How does one explain Mystery Science Theater 3000: The Movie (1996)? It is a bona fide film, with a big-time production studio, release, and everything else you would expect from Hollywood. Such a description alone, though, would be quite misleading. The movie is based on a television show of the same name (before the colon) that began in the late 1980s, and ran through the 1990s. During that time, some of the characters and/or the people playing them changed, but the premise remained the same. There is a mad scientist who shot one of his employees into space. This accidental astronaut now orbits the Earth in the “Satellite of Love,” and is forced to watch terrible movies with his robot companions. The goal is to drive said employee and friends insane, though as test subjects for these cinematic experiments they instead sit there and make fun of whatever it is they are watching. It was really an excuse to show crappy films and fill-up airtime on nascent cable networks. It was also a major inspiration for me, and I credit many of the comments I come up with in my reviews to their pioneering work. For a long time I had been trying to contrive a way of talking about Mystery Science Theater 3000 in a review. And then the other night I remembered they had made a movie!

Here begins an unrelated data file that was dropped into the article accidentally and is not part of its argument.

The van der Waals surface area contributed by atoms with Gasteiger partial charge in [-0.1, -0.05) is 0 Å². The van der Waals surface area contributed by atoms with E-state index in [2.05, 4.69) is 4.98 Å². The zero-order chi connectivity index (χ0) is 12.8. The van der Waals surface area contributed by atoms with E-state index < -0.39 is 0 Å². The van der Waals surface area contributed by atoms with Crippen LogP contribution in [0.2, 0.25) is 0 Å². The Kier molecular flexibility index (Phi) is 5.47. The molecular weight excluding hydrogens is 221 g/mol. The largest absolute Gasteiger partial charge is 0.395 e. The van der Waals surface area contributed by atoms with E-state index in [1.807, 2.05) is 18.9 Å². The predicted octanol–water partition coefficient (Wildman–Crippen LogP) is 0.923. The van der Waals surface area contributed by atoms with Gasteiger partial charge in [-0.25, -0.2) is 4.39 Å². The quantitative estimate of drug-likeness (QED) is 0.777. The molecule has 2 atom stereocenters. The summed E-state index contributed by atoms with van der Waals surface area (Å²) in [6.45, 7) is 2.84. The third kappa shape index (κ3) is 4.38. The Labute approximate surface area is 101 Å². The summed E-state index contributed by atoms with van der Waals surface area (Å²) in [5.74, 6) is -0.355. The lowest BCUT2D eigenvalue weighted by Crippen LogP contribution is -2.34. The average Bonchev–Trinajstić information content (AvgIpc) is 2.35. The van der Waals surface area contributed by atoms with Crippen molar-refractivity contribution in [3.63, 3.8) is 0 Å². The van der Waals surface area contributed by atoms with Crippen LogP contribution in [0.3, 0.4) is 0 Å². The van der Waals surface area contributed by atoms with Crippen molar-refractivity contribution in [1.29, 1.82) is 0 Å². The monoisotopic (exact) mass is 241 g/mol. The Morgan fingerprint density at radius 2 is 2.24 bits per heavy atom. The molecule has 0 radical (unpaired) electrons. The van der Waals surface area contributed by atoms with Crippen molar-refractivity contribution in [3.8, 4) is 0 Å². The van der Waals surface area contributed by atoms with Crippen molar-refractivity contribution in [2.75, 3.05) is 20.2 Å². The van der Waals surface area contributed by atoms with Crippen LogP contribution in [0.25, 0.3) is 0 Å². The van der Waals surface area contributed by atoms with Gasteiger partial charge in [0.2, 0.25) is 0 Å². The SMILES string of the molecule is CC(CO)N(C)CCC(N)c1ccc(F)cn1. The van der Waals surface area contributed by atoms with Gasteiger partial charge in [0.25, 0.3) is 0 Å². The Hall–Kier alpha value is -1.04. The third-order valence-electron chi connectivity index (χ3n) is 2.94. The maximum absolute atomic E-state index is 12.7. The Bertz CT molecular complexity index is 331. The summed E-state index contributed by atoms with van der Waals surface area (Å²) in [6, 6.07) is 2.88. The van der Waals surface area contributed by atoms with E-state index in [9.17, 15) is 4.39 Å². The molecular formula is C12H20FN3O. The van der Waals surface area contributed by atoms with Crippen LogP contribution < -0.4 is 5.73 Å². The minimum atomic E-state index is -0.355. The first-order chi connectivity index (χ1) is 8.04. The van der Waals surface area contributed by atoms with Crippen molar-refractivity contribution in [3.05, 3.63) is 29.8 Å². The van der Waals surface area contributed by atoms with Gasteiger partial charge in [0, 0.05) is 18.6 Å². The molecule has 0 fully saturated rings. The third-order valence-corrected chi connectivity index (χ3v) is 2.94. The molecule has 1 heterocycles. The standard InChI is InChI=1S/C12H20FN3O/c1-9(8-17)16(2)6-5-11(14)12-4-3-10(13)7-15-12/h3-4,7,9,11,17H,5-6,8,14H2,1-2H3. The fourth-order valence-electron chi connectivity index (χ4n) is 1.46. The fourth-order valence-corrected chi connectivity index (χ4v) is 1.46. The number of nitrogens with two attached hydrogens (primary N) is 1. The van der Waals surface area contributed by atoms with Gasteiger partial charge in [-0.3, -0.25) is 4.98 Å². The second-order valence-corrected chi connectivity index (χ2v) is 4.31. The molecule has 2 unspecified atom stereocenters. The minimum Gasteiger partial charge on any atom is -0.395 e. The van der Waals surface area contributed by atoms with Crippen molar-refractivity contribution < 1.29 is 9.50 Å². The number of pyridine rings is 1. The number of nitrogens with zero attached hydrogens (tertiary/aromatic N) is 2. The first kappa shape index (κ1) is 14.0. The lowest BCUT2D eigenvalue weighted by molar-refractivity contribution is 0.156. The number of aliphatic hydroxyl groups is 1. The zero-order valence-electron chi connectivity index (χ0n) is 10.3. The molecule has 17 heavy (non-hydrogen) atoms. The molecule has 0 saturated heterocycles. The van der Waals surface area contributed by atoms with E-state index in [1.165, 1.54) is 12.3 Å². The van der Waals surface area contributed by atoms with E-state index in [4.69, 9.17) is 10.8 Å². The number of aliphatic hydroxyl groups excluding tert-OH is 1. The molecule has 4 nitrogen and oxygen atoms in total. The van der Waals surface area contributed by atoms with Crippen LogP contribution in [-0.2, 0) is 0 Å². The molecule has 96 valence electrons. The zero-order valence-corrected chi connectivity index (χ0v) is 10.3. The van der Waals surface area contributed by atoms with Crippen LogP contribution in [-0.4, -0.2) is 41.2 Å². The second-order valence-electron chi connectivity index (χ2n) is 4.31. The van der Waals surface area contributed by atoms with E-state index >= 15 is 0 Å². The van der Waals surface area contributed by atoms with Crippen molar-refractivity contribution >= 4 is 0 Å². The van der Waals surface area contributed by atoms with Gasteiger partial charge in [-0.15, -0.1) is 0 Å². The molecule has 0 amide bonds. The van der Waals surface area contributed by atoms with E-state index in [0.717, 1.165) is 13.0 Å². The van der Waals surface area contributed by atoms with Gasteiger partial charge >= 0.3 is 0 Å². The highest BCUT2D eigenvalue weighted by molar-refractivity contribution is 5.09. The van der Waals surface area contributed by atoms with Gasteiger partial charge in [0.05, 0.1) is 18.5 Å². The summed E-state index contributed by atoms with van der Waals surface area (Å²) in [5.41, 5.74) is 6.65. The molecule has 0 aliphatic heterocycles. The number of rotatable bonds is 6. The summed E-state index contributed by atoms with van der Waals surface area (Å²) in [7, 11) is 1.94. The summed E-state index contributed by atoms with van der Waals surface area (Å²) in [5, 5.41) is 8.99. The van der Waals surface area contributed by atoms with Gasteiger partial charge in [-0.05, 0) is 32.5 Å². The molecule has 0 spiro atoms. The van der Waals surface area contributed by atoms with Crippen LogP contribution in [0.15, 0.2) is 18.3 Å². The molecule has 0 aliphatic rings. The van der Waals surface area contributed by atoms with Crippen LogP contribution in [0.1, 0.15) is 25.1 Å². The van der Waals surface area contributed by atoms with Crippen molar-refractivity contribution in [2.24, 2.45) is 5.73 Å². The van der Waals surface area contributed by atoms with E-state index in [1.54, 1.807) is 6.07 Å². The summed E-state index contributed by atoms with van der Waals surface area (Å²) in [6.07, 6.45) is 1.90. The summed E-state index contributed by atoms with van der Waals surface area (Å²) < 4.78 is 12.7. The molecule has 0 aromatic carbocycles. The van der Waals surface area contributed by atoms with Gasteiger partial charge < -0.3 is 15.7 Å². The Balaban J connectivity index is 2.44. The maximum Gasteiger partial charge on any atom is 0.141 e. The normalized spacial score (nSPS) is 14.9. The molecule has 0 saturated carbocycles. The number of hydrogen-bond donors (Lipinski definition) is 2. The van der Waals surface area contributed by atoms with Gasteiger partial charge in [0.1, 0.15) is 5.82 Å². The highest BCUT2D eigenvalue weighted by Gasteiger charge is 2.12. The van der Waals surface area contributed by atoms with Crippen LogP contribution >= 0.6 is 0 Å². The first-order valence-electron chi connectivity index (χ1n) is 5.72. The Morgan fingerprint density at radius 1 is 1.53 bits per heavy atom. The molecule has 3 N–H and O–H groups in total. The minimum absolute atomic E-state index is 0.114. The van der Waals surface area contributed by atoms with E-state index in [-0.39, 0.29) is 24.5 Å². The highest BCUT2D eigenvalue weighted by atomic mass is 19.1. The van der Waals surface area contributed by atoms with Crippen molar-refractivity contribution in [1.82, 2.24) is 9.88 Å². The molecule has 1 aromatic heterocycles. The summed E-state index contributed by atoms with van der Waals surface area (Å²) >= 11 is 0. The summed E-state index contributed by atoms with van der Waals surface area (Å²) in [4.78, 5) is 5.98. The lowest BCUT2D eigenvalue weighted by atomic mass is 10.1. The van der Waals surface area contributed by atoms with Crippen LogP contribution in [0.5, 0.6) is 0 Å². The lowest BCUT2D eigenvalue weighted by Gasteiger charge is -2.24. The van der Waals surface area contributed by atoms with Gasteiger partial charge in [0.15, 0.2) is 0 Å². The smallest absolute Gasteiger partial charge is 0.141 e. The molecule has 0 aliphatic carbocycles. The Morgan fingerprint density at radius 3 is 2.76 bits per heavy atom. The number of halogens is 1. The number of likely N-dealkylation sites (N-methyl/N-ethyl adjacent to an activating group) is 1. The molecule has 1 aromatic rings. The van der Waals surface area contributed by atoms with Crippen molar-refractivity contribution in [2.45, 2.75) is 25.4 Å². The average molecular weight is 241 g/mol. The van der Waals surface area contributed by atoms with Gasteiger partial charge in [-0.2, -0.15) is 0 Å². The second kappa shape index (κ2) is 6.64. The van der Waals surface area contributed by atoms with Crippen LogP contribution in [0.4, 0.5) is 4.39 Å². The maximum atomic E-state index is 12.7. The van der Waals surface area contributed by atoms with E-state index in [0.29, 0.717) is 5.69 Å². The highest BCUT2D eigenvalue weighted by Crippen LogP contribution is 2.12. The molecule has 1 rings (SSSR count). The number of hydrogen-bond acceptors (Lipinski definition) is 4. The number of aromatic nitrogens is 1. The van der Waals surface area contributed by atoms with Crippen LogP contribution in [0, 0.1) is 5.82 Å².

Mystery Science Theater 3000: The Movie starts like any episode of the show. Dr. Clayton Forrester (Trace Beaulieu) begins wondering aloud how next to torture the good-natured Mike Nelson (Michael J. Nelson), the current tenant of the “Satellite of Love.” Aboard it, Mike is joined by robot Tom Servo (operated and voiced by Kevin Murphy), and they are wondering about the source of a weird clanking noise. This turns out to be the third of the movie watching trio, Crow T. Robot (operated and voiced by Trace Beaulieu), who believes he can tunnel through the satellite and thus effect their escape back to Earth. Once they repair the breach in the hull this misguided act produces, they head back up to get their movie for the day. It is the 1955 “B” science fiction flick called This Island Earth, and off they go into the theater to watch it. Now, from here Mystery Science Theater 3000: The Movie shifts mostly to Mike, Tom Servo, and Crow viewing and riffing on This Island Earth. They do not show the entirety of the latter because that would be tedious. Neither do you really need to know all the details of the other movie. Briefly, you have a collection of Earth scientists, prominent of which are Cal Meacham (Rex Reason) and Ruth Adams (Faith Domergue), who are recruited by an extra-terrestrial scientist named Exeter (Jeff Morrow). Exeter brings Earth’s leading minds together in order to help his dying planet, though they are imprisoned at a posh New York estate against their wills. Cal and Ruth manage to escape, only to be beamed aboard Exeter’s ship as it leaves Earth. They then travel to Exter’s home planet Metaluna, which is in the process of being destroyed. The leaders of Metaluna want to flee to Earth, but Exeter is sympathetic to the planet he had just come from and helps Cal and Ruth escape. They manage to get back aboard the spaceship just before Metaluna’s final destruction. Unfortunately for Exeter, in the process he is mortally wounded by one of his planet’s mutant monster guards. He is able to get Cal and Ruth safely back to Earth, but then crashes his ship. The end . . . of This Island Earth. Mystery Science Theater 3000: The Movie intersperses this campy science fiction melodrama with wisecracks and skits that relate to the other film’s content. In the end, of course, Mike and his companions emerge from the theater no worse for the wear, much to Dr. Forrester’s evident frustration.